The buffer is a standard rifle buffer and colt sends an “accu wedge” with each rifle.  Luckily we all now know ( I hope) that the accu wedge is worthless except for people who can’t stand things like brass marks on their brass deflector or movement of the upper/lower for cosmetic reasons.  The play of the fit of the upper and lower has 0 effect on accuracy.   The lower in this case has been fitted with the newer colt  safety selector that is capable of being switched to the opposite side for lefties.

What is a target/match gun without  a better trigger?  Well, colt has you covered there.  In a time before drop in match triggers like the SSA existed for AR15s, Colt  had the low mass match trigger that came standard in these rifles.

The trigger and pins are all stainless and while It isn’t really comparable to something like the SSA or the MBT or KAC match triggers, at the time it was like a miracle.  It was safe, tough had a faster lock time and it did reduce the trigger pull weight quite a bit.  It’s a single stage trigger and it doesn’t break like a glass rod, but it is far and away better than a milspec trigger.   At one time it was possible to buy it from colt like an accessory, but  that didn’t last long sad to say.   Before triggers like the SSA came along I would have loved to been able to use the low mass colt part in my various carbines and rifles,   Of course now you have your pick of a dozen match triggers.   Colt still sells the gun with this trigger but I think it has more to do with knowing most buyers are going to replace the trigger with a more expensive model anyway and nothing they picked would satisfy everyone.  Better for the gun to be 200 bucks cheaper than try to please everyone with whatever brand they chose.

As a side note colt did for a small run make a custom shop target rifle that was even higher quality than the 6724. It has  a full  1 inch diameter match barrel with a Jewel trigger and choate A2 stock with butt hook, hogue  firing grip.  The barrel was made by one of the big match barrel makers  at the time, either hart or douglas I forget which.  The roll mark on the lower was not the usual style but the  Sam Colt family crest “Armsmear” . Picture of the rare gun below .  Sorry to say I  not only do not own one,  but I have never seen on in person.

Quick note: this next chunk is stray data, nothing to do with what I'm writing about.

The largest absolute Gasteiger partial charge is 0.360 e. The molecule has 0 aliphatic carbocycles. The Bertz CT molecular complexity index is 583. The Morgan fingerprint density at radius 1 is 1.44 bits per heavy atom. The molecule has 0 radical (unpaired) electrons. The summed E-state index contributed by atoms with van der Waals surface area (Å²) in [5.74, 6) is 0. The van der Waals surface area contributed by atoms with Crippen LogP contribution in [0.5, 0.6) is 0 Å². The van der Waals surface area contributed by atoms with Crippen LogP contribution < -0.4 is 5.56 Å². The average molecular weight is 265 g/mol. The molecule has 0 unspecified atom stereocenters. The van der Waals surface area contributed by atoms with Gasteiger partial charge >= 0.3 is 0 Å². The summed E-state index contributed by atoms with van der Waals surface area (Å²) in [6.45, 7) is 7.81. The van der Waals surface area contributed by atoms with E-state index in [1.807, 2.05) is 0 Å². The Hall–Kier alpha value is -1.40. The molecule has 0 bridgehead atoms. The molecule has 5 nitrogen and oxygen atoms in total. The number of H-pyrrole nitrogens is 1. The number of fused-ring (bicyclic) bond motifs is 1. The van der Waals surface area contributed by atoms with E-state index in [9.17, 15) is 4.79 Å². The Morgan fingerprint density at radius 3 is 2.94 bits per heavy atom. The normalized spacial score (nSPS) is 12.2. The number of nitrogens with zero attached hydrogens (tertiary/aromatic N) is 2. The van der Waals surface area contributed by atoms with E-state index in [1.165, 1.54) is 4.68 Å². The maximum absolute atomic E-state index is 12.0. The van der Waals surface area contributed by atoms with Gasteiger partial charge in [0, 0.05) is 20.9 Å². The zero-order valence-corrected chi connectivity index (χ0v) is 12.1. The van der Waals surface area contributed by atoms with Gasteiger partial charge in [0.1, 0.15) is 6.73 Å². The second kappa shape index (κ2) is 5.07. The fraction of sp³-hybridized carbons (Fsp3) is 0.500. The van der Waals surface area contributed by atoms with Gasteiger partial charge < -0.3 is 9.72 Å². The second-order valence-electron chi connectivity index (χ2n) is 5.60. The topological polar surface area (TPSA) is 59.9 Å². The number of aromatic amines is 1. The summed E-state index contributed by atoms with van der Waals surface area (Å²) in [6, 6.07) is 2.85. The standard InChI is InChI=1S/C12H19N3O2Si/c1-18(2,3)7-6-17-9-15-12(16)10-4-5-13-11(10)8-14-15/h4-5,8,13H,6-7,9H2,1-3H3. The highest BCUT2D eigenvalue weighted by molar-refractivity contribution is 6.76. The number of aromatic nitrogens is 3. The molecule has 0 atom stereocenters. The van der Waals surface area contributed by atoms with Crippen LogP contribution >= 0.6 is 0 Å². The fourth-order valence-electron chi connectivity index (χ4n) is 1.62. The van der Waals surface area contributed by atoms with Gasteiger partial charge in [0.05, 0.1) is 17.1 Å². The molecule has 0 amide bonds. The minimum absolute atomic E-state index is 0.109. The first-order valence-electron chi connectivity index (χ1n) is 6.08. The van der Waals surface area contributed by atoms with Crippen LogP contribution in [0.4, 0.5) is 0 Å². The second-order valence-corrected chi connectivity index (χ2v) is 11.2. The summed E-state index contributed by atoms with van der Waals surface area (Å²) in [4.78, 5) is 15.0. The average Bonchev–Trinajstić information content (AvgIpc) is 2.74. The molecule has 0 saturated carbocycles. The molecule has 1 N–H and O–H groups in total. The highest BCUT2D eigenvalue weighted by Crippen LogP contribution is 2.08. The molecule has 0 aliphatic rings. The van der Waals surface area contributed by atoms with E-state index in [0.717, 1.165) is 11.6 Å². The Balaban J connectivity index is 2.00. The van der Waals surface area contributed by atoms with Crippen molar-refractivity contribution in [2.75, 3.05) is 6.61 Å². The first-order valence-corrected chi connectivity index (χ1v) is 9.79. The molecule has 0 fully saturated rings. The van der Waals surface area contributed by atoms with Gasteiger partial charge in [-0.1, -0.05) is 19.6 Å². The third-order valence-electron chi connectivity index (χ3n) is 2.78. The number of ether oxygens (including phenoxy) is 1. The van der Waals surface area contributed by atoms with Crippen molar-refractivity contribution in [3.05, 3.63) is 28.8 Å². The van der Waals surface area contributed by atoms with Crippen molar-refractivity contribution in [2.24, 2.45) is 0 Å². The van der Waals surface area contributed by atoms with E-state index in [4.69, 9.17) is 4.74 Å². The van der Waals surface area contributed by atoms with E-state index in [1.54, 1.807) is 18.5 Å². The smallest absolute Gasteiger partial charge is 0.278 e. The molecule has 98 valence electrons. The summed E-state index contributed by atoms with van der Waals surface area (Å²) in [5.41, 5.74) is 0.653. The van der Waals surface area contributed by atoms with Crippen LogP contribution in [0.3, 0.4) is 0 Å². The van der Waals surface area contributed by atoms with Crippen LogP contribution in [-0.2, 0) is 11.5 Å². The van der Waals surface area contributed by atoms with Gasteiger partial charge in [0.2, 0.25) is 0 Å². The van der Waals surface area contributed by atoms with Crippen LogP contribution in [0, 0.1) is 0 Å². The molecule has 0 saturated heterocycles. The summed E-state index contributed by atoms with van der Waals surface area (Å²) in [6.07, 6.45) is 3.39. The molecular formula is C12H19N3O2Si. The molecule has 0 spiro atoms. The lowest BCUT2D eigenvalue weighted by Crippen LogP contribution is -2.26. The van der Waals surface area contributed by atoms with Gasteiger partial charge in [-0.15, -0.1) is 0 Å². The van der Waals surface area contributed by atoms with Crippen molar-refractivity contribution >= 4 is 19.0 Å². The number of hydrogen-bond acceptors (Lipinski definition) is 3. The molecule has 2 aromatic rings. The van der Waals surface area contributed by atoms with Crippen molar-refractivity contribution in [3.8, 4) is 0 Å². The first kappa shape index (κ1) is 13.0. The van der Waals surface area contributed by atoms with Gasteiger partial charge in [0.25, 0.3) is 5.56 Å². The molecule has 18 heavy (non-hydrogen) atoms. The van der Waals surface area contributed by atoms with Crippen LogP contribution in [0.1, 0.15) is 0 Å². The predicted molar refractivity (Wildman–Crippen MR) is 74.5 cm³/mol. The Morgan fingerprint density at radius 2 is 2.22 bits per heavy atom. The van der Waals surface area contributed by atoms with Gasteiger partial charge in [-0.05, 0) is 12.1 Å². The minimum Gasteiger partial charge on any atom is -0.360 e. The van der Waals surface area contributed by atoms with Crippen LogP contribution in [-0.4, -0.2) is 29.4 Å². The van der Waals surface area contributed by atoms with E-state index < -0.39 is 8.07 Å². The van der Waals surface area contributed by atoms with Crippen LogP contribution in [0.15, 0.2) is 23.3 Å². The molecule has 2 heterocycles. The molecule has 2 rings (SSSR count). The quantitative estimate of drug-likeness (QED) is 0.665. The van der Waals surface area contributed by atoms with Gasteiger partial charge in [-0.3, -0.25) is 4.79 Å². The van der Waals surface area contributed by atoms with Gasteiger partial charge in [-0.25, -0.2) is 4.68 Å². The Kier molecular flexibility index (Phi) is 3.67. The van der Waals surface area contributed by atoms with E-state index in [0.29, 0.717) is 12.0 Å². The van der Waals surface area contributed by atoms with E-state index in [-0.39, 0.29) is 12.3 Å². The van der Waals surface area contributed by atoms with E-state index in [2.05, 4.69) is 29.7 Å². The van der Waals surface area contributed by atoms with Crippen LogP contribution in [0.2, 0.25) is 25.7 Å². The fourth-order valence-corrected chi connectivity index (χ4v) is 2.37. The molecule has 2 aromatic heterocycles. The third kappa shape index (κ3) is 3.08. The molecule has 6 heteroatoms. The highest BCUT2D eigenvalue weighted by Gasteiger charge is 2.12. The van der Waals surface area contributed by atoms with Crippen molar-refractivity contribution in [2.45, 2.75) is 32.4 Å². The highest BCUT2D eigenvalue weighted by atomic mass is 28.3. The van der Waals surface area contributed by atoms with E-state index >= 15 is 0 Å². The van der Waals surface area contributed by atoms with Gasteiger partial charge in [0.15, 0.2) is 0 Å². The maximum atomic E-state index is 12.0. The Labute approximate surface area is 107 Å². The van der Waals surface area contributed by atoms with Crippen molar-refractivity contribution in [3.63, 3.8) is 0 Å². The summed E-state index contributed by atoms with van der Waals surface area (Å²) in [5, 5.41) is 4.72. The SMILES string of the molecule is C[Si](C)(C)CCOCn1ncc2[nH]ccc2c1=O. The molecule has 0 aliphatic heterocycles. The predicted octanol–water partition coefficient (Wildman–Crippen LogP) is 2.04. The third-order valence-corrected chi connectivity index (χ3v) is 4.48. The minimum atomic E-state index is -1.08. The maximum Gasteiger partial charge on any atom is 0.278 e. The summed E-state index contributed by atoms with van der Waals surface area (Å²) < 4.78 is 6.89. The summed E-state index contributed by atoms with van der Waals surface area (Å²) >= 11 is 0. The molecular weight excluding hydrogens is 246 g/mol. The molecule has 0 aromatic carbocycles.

Back to the point. The  CAR-A3 comes with standard M16  bolt carrier group. Fully MPC tested and milspec.

Unlike the vast majority of it’s  “peers” at the time and even a lot now still, the key is properly staked like all colt rifles and carbines.  Being a target rifle is no excuse to cut corners.

This rifle has been fitted with the magpul PRS rifle stock and the rear monopod that fits to a 1913 rail.   The  masterpiece from magpul is a perfect  pairing with the gun and one of the few after market parts a person can get for an AR15 that actually improved its performance in some meaningful way beyond just looking cool.   The other addition is a rubber ergo grip which is preferred by my Dad.  The gun in it’s box stock form  comes with an A2 buttsock and A2 grip which are perfectly usable.  The A2 stock is lighter so I wouldn’t advise  changing it unless you have to.  Or really  really want to.

Normally this gun has an 18x Leupold target/varmint scope in a larue mount, but for testing out the optic for review and some other points, it is wearing a Night Force  5.5x-22x in a ADM mount. More on those in another post.

 

So.   It’s a match target gun that Colt also no advertises as a LE sniper solution currently so the  question is, how does it shoot?

To show the accuracy of the rifle I followed my usual habits.   I fired the gun off the bench with a rest and bags using my handloads and some  factory match ammo.   This time I am posting the  groups from 100 and 200 yards.   This is going to be a two parter and the extended range testing will be in part 2.  I have fired this gun  for years at very long range and I am saving that for a post on its own in the next week or two.

To start with, I fired the bullet the gun is mostly used to shoot since the majority of owners   think it can not handle the heavier stuff.  The 69 gr bullet is the one conventional wisdom says is the heaviest you can go in a  true 1/9 twist barrel and it be stable in all temps  and at all  reasonable velocities.    In this case it is the old reliable 69 gr Sierra match king.   The gun fires it as well as you can ask.  If it was a 9 inch of 7 inch twist either one, I can’t imagine any complaints.

Now we have the 75gr TAP round above.  Ten rounds of a bullet weight that  often works pretty well in even true 1/9 twist rifles.  The black box stuff isnt marked as match ammo per se, but it is accurate enough to nearly be match often enough.  If you do have a true 1/9 twist and wish you could use heavier bullets, give this stuff a try as the  bullet itself as a length and profile that makes it more forgiving of the slower twist.  It is good stuff and and by all accounts the bullet has good terminal performance even on wild hogs in the hundreds of pounds.

No surprise here. The tried and true  bullet and load to get the most accuracy out of an AR15.  The Sierra 53 gr flat base HP.   Match or milspec barrel and chamber.  At ranges  from 0 to 300 you can see what your gun’s barrel is made of with this load.